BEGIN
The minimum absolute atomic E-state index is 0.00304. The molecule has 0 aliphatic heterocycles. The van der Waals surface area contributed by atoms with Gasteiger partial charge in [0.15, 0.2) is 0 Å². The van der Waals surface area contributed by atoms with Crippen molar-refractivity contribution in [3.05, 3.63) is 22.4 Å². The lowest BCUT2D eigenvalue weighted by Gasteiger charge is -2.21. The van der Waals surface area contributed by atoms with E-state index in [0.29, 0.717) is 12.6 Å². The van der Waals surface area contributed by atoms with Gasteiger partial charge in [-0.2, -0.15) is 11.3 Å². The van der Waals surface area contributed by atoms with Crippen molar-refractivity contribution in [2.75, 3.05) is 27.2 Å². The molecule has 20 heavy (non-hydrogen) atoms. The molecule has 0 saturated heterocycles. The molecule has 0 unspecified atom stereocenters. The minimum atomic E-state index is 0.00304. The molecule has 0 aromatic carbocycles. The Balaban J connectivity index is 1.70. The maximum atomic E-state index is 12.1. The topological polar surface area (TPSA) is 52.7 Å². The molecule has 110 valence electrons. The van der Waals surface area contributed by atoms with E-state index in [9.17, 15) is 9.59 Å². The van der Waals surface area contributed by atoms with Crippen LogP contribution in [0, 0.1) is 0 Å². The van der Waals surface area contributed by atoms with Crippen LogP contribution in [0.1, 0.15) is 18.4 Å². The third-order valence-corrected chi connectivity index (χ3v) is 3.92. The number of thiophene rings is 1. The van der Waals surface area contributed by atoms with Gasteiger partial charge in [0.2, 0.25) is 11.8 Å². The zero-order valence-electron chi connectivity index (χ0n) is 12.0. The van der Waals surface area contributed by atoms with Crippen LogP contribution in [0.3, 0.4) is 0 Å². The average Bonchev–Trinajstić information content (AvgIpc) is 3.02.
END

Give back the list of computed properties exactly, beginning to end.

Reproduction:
The minimum absolute atomic E-state index is 0.00304. The molecule has 0 aliphatic heterocycles. The van der Waals surface area contributed by atoms with Gasteiger partial charge in [0.15, 0.2) is 0 Å². The van der Waals surface area contributed by atoms with Crippen molar-refractivity contribution in [3.05, 3.63) is 22.4 Å². The lowest BCUT2D eigenvalue weighted by Gasteiger charge is -2.21. The van der Waals surface area contributed by atoms with E-state index in [0.29, 0.717) is 12.6 Å². The van der Waals surface area contributed by atoms with Gasteiger partial charge in [-0.2, -0.15) is 11.3 Å². The van der Waals surface area contributed by atoms with Crippen molar-refractivity contribution in [2.75, 3.05) is 27.2 Å². The molecule has 20 heavy (non-hydrogen) atoms. The molecule has 0 saturated heterocycles. The molecule has 0 unspecified atom stereocenters. The minimum atomic E-state index is 0.00304. The molecule has 0 aromatic carbocycles. The Balaban J connectivity index is 1.70. The maximum atomic E-state index is 12.1. The topological polar surface area (TPSA) is 52.7 Å². The molecule has 110 valence electrons. The van der Waals surface area contributed by atoms with E-state index in [9.17, 15) is 9.59 Å². The van der Waals surface area contributed by atoms with Crippen LogP contribution in [0, 0.1) is 0 Å². The van der Waals surface area contributed by atoms with Crippen LogP contribution in [0.1, 0.15) is 18.4 Å². The third-order valence-corrected chi connectivity index (χ3v) is 3.92. The number of thiophene rings is 1. The van der Waals surface area contributed by atoms with Gasteiger partial charge in [0.2, 0.25) is 11.8 Å². The zero-order valence-electron chi connectivity index (χ0n) is 12.0. The van der Waals surface area contributed by atoms with Crippen LogP contribution in [0.3, 0.4) is 0 Å². The average Bonchev–Trinajstić information content (AvgIpc) is 3.02.